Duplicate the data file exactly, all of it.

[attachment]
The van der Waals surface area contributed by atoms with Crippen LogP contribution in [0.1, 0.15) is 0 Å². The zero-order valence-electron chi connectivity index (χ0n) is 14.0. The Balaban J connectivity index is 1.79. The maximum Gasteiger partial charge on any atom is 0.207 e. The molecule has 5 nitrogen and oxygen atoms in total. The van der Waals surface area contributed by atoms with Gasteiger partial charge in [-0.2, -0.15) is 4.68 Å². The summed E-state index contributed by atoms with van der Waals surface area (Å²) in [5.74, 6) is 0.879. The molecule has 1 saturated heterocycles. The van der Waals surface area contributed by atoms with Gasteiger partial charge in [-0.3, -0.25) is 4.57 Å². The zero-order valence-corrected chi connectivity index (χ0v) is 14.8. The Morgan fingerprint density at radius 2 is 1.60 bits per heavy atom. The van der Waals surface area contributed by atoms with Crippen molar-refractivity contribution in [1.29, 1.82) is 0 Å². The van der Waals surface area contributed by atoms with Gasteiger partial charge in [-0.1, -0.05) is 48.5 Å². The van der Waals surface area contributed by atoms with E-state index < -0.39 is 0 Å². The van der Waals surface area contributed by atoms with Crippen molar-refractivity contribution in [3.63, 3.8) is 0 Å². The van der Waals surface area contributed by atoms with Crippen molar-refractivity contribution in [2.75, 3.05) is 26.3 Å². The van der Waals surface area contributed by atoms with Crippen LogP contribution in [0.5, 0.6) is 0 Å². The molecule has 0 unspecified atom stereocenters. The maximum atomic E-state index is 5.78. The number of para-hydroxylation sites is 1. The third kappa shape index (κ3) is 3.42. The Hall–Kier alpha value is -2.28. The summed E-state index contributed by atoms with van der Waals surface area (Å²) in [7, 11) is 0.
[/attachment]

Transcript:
The van der Waals surface area contributed by atoms with Crippen LogP contribution in [0.1, 0.15) is 0 Å². The zero-order valence-electron chi connectivity index (χ0n) is 14.0. The Balaban J connectivity index is 1.79. The maximum Gasteiger partial charge on any atom is 0.207 e. The molecule has 5 nitrogen and oxygen atoms in total. The van der Waals surface area contributed by atoms with Gasteiger partial charge in [-0.2, -0.15) is 4.68 Å². The summed E-state index contributed by atoms with van der Waals surface area (Å²) in [5.74, 6) is 0.879. The molecule has 1 saturated heterocycles. The van der Waals surface area contributed by atoms with Gasteiger partial charge in [-0.3, -0.25) is 4.57 Å². The zero-order valence-corrected chi connectivity index (χ0v) is 14.8. The Morgan fingerprint density at radius 2 is 1.60 bits per heavy atom. The van der Waals surface area contributed by atoms with Crippen molar-refractivity contribution in [1.29, 1.82) is 0 Å². The van der Waals surface area contributed by atoms with Gasteiger partial charge in [-0.1, -0.05) is 48.5 Å². The van der Waals surface area contributed by atoms with E-state index < -0.39 is 0 Å². The van der Waals surface area contributed by atoms with Crippen molar-refractivity contribution in [3.63, 3.8) is 0 Å². The van der Waals surface area contributed by atoms with Crippen molar-refractivity contribution in [2.75, 3.05) is 26.3 Å². The van der Waals surface area contributed by atoms with Crippen LogP contribution in [0.5, 0.6) is 0 Å². The molecule has 0 unspecified atom stereocenters. The maximum atomic E-state index is 5.78. The number of para-hydroxylation sites is 1. The third kappa shape index (κ3) is 3.42. The Hall–Kier alpha value is -2.28. The summed E-state index contributed by atoms with van der Waals surface area (Å²) in [7, 11) is 0.